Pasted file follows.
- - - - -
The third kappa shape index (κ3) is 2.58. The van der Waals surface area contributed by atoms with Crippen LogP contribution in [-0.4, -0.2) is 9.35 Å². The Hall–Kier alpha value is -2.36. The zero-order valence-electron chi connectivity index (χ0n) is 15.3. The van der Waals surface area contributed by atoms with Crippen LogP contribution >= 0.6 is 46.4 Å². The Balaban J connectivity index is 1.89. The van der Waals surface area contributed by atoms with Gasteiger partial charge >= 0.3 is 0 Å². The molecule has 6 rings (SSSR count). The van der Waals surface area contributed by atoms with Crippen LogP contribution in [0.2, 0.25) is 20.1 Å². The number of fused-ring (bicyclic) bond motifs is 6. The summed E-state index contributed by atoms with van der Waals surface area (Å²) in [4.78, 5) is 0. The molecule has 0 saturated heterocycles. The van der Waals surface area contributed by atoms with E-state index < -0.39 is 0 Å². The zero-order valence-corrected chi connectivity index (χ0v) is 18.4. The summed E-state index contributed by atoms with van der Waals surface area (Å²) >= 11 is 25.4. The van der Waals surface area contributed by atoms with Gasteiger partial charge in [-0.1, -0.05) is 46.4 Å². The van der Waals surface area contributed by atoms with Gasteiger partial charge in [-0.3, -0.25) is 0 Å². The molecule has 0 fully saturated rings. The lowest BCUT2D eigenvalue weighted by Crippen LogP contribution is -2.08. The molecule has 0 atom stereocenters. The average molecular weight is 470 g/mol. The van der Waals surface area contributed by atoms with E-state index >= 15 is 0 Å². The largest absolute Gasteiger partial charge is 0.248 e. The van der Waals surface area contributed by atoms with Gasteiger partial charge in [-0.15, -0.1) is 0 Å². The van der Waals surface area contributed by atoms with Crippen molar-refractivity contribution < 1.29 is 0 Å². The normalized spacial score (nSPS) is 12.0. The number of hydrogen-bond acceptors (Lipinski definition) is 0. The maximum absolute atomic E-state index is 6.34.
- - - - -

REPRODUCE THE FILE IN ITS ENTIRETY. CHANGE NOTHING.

The third kappa shape index (κ3) is 2.58. The van der Waals surface area contributed by atoms with Crippen LogP contribution in [-0.4, -0.2) is 9.35 Å². The Hall–Kier alpha value is -2.36. The zero-order valence-electron chi connectivity index (χ0n) is 15.3. The van der Waals surface area contributed by atoms with Crippen LogP contribution >= 0.6 is 46.4 Å². The Balaban J connectivity index is 1.89. The van der Waals surface area contributed by atoms with Gasteiger partial charge >= 0.3 is 0 Å². The molecule has 6 rings (SSSR count). The van der Waals surface area contributed by atoms with Crippen LogP contribution in [0.2, 0.25) is 20.1 Å². The number of fused-ring (bicyclic) bond motifs is 6. The summed E-state index contributed by atoms with van der Waals surface area (Å²) in [4.78, 5) is 0. The molecule has 0 saturated heterocycles. The van der Waals surface area contributed by atoms with E-state index < -0.39 is 0 Å². The zero-order valence-corrected chi connectivity index (χ0v) is 18.4. The summed E-state index contributed by atoms with van der Waals surface area (Å²) >= 11 is 25.4. The van der Waals surface area contributed by atoms with Gasteiger partial charge in [-0.1, -0.05) is 46.4 Å². The van der Waals surface area contributed by atoms with Gasteiger partial charge in [-0.3, -0.25) is 0 Å². The molecule has 0 fully saturated rings. The lowest BCUT2D eigenvalue weighted by Crippen LogP contribution is -2.08. The molecule has 0 atom stereocenters. The average molecular weight is 470 g/mol. The van der Waals surface area contributed by atoms with E-state index >= 15 is 0 Å². The largest absolute Gasteiger partial charge is 0.248 e. The van der Waals surface area contributed by atoms with Gasteiger partial charge in [-0.15, -0.1) is 0 Å². The van der Waals surface area contributed by atoms with Crippen molar-refractivity contribution < 1.29 is 0 Å². The normalized spacial score (nSPS) is 12.0. The number of hydrogen-bond acceptors (Lipinski definition) is 0. The maximum absolute atomic E-state index is 6.34.